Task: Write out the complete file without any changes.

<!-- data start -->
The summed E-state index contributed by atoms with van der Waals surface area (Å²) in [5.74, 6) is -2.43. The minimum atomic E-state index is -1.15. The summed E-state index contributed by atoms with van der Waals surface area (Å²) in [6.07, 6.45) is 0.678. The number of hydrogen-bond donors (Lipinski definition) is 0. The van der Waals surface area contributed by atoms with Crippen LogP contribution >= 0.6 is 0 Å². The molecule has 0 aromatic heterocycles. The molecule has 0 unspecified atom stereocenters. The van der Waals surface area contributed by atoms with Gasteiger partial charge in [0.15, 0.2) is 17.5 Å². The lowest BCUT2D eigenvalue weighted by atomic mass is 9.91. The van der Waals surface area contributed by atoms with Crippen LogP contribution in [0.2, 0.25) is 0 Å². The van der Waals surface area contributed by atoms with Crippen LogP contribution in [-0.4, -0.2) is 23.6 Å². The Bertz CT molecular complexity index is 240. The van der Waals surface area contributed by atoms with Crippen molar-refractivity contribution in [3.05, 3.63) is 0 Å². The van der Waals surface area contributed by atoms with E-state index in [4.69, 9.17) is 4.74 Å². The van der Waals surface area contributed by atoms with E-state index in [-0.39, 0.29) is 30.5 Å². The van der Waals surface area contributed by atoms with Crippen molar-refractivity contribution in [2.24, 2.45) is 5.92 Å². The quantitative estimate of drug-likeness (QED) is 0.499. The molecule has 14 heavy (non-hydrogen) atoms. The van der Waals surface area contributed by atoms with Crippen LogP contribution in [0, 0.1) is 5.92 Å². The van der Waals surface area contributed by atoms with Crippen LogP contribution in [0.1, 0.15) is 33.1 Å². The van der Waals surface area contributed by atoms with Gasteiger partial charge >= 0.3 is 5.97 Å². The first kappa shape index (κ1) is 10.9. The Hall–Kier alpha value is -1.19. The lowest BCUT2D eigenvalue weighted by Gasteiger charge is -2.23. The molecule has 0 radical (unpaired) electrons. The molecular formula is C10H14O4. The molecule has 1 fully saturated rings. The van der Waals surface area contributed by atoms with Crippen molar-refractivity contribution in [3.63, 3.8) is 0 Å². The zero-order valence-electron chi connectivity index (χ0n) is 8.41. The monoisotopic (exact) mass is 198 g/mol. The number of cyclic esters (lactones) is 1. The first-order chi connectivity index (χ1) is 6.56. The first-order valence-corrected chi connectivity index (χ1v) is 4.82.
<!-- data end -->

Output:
The summed E-state index contributed by atoms with van der Waals surface area (Å²) in [5.74, 6) is -2.43. The minimum atomic E-state index is -1.15. The summed E-state index contributed by atoms with van der Waals surface area (Å²) in [6.07, 6.45) is 0.678. The number of hydrogen-bond donors (Lipinski definition) is 0. The van der Waals surface area contributed by atoms with Crippen LogP contribution >= 0.6 is 0 Å². The molecule has 0 aromatic heterocycles. The molecule has 0 unspecified atom stereocenters. The van der Waals surface area contributed by atoms with Gasteiger partial charge in [0.15, 0.2) is 17.5 Å². The lowest BCUT2D eigenvalue weighted by atomic mass is 9.91. The van der Waals surface area contributed by atoms with Crippen LogP contribution in [0.2, 0.25) is 0 Å². The van der Waals surface area contributed by atoms with Crippen LogP contribution in [-0.4, -0.2) is 23.6 Å². The Bertz CT molecular complexity index is 240. The van der Waals surface area contributed by atoms with Crippen molar-refractivity contribution in [3.05, 3.63) is 0 Å². The van der Waals surface area contributed by atoms with E-state index in [4.69, 9.17) is 4.74 Å². The van der Waals surface area contributed by atoms with E-state index in [-0.39, 0.29) is 30.5 Å². The van der Waals surface area contributed by atoms with Crippen molar-refractivity contribution in [2.24, 2.45) is 5.92 Å². The quantitative estimate of drug-likeness (QED) is 0.499. The molecule has 14 heavy (non-hydrogen) atoms. The van der Waals surface area contributed by atoms with Crippen LogP contribution in [0, 0.1) is 5.92 Å². The van der Waals surface area contributed by atoms with Crippen LogP contribution in [0.1, 0.15) is 33.1 Å². The van der Waals surface area contributed by atoms with Gasteiger partial charge >= 0.3 is 5.97 Å². The first kappa shape index (κ1) is 10.9. The Hall–Kier alpha value is -1.19. The lowest BCUT2D eigenvalue weighted by Gasteiger charge is -2.23. The molecule has 0 radical (unpaired) electrons. The molecular formula is C10H14O4. The molecule has 1 fully saturated rings. The van der Waals surface area contributed by atoms with Crippen molar-refractivity contribution in [3.63, 3.8) is 0 Å². The zero-order valence-electron chi connectivity index (χ0n) is 8.41. The monoisotopic (exact) mass is 198 g/mol. The number of cyclic esters (lactones) is 1. The first-order chi connectivity index (χ1) is 6.56. The first-order valence-corrected chi connectivity index (χ1v) is 4.82.